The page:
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Media Type: Article - Recent
Date of Publication: August 1, 2018
Year of Publication: 2018
Author(s): Nathaniel Rich
Newspaper: The New York Times Magazine
The world has warmed more than one degree Celsius since the Industrial Revolution. The Paris climate agreement — the nonbinding, unenforceable and already unheeded treaty signed on Earth Day in 2016 — hoped to restrict warming to two degrees. The odds of succeeding, according to a recent study based on current emissions trends, are one in 20. If by some miracle we are able to limit warming to two degrees, we will only have to negotiate the extinction of the world’s tropical reefs, sea-level rise of several meters and the abandonment of the Persian Gulf. The climate scientist James Hansen has called two-degree warming “a prescription for long-term disaster.” Long-term disaster is now the best-case scenario. Three-degree warming is a prescription for short-term disaster: forests in the Arctic and the loss of most coastal cities. Robert Watson, a former director of the United Nations Intergovernmental Panel on Climate Change, has argued that three-degree warming is the realistic minimum. Four degrees: Europe in permanent drought; vast areas of China, India and Bangladesh claimed by desert; Polynesia swallowed by the sea; the Colorado River thinned to a trickle; the American Southwest largely uninhabitable. The prospect of a five-degree warming has prompted some of the world’s leading climate scientists to warn of the end of human civilization.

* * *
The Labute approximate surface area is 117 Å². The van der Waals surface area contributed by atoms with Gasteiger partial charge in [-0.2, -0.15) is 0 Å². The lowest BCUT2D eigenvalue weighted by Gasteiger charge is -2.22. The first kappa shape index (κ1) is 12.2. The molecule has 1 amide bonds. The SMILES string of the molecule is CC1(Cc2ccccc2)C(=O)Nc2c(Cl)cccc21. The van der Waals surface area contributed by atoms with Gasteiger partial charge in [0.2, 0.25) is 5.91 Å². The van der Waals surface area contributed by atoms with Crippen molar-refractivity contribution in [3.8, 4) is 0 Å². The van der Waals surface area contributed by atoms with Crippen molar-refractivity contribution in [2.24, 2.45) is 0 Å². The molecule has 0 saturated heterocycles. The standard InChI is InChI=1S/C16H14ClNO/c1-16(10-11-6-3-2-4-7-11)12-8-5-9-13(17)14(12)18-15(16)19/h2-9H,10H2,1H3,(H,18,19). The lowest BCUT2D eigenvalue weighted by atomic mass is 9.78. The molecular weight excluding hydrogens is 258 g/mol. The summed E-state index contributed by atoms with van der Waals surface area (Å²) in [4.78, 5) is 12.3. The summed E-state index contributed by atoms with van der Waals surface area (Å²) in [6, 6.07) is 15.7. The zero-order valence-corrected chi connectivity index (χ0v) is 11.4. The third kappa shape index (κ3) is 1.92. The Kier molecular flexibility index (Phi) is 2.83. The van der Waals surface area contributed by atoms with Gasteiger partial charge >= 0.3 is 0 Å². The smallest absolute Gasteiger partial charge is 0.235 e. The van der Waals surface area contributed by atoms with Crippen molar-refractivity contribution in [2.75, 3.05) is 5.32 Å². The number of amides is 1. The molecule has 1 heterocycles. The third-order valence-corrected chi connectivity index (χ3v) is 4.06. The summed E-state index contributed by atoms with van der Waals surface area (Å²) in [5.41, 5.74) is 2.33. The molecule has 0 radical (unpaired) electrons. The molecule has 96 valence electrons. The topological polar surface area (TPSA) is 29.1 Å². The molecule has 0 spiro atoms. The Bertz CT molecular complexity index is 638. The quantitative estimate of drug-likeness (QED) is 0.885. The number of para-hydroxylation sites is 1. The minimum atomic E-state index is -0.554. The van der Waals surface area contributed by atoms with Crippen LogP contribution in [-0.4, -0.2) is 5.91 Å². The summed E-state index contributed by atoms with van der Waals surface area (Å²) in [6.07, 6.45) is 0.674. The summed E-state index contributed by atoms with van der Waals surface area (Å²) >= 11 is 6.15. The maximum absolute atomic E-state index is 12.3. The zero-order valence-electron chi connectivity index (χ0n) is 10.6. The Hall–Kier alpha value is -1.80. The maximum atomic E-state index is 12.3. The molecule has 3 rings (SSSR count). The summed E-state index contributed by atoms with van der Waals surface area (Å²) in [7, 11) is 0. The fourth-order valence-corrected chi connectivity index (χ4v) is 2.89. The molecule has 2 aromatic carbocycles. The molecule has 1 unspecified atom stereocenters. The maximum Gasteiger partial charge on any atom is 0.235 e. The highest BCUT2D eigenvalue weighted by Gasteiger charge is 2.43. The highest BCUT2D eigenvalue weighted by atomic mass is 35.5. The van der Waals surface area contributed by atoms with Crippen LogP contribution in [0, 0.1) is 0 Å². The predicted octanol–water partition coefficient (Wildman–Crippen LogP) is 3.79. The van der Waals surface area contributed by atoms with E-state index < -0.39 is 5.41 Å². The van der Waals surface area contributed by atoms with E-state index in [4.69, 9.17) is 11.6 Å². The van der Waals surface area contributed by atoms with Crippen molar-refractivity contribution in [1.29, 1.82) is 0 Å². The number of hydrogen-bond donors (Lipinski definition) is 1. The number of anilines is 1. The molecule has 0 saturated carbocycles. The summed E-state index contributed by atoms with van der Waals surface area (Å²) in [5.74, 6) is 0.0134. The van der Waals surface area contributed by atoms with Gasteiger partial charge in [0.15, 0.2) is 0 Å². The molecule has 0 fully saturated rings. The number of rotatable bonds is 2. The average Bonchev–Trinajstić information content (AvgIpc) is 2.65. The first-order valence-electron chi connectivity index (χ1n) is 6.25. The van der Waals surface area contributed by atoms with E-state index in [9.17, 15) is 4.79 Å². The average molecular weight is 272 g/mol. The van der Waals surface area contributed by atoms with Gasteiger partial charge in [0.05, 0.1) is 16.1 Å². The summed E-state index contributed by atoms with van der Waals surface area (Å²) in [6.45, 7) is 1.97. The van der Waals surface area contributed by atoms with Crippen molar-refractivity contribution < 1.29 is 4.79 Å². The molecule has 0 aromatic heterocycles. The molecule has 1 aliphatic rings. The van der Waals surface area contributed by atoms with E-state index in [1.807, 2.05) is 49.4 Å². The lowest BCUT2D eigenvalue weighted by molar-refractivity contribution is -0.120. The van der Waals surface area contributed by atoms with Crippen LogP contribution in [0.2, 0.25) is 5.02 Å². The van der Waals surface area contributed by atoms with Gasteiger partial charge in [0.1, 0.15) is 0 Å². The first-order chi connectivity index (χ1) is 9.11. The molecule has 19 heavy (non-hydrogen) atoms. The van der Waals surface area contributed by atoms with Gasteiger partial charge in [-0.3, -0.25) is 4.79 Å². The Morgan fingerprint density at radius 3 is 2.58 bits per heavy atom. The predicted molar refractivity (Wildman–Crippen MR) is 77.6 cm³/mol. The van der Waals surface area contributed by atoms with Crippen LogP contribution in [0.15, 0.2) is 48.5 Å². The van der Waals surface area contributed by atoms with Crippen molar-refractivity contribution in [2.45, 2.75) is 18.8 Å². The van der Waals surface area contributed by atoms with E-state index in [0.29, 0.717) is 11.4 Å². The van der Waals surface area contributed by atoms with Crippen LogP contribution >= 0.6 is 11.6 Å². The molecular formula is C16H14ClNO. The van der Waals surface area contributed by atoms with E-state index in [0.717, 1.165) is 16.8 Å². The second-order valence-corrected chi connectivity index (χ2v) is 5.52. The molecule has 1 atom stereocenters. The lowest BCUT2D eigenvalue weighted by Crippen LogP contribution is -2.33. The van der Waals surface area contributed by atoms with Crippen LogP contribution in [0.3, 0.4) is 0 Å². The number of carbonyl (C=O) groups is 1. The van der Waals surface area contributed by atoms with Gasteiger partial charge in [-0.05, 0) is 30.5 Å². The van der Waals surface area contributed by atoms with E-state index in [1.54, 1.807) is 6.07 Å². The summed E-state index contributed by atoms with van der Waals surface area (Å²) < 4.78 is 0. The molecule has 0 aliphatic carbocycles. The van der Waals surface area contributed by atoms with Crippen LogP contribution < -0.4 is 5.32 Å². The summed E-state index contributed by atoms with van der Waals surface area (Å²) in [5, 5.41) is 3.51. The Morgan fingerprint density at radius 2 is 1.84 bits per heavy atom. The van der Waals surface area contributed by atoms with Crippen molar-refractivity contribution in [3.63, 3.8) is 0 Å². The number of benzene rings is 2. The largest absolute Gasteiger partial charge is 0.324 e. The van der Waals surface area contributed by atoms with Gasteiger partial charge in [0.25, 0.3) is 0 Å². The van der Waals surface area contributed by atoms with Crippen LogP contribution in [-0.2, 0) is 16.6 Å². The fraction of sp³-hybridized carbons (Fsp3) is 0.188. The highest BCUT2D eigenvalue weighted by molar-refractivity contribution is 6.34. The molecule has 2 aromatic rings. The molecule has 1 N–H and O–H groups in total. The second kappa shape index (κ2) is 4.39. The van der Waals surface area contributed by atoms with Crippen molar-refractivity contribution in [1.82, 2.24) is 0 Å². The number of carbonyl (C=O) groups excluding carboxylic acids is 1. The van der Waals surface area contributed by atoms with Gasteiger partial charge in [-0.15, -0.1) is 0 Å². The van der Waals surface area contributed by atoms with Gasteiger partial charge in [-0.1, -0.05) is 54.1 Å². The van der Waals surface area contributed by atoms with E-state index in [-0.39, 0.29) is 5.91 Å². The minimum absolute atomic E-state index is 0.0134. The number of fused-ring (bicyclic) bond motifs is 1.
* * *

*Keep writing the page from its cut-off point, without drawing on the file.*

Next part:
Is it a comfort or a curse, the knowledge that we could have avoided all this?
Because in the decade that ran from 1979 to 1989, we had an excellent opportunity to solve the climate crisis. The world’s major powers came within several signatures of endorsing a binding, global framework to reduce carbon emissions — far closer than we’ve come since. During those years, the conditions for success could not have been more favorable. The obstacles we blame for our current inaction had yet to emerge. Almost nothing stood in our way — nothing except ourselves.
Nearly everything we understand about global warming was understood in 1979. By that year, data collected since 1957 confirmed what had been known since before the turn of the 20th century: Human beings have altered Earth’s atmosphere through the indiscriminate burning of fossil fuels. The main scientific questions were settled beyond debate, and as the 1980s began, attention turned from diagnosis of the problem to refinement of the predicted consequences. Compared with string theory and genetic engineering, the “greenhouse effect” — a metaphor dating to the early 1900s — was ancient history, described in any Introduction to Biology textbook. Nor was the basic science especially complicated. It could be reduced to a simple axiom: The more carbon dioxide in the atmosphere, the warmer the planet. And every year, by burning coal, oil and gas, humankind belched increasingly obscene quantities of carbon dioxide into the atmosphere.
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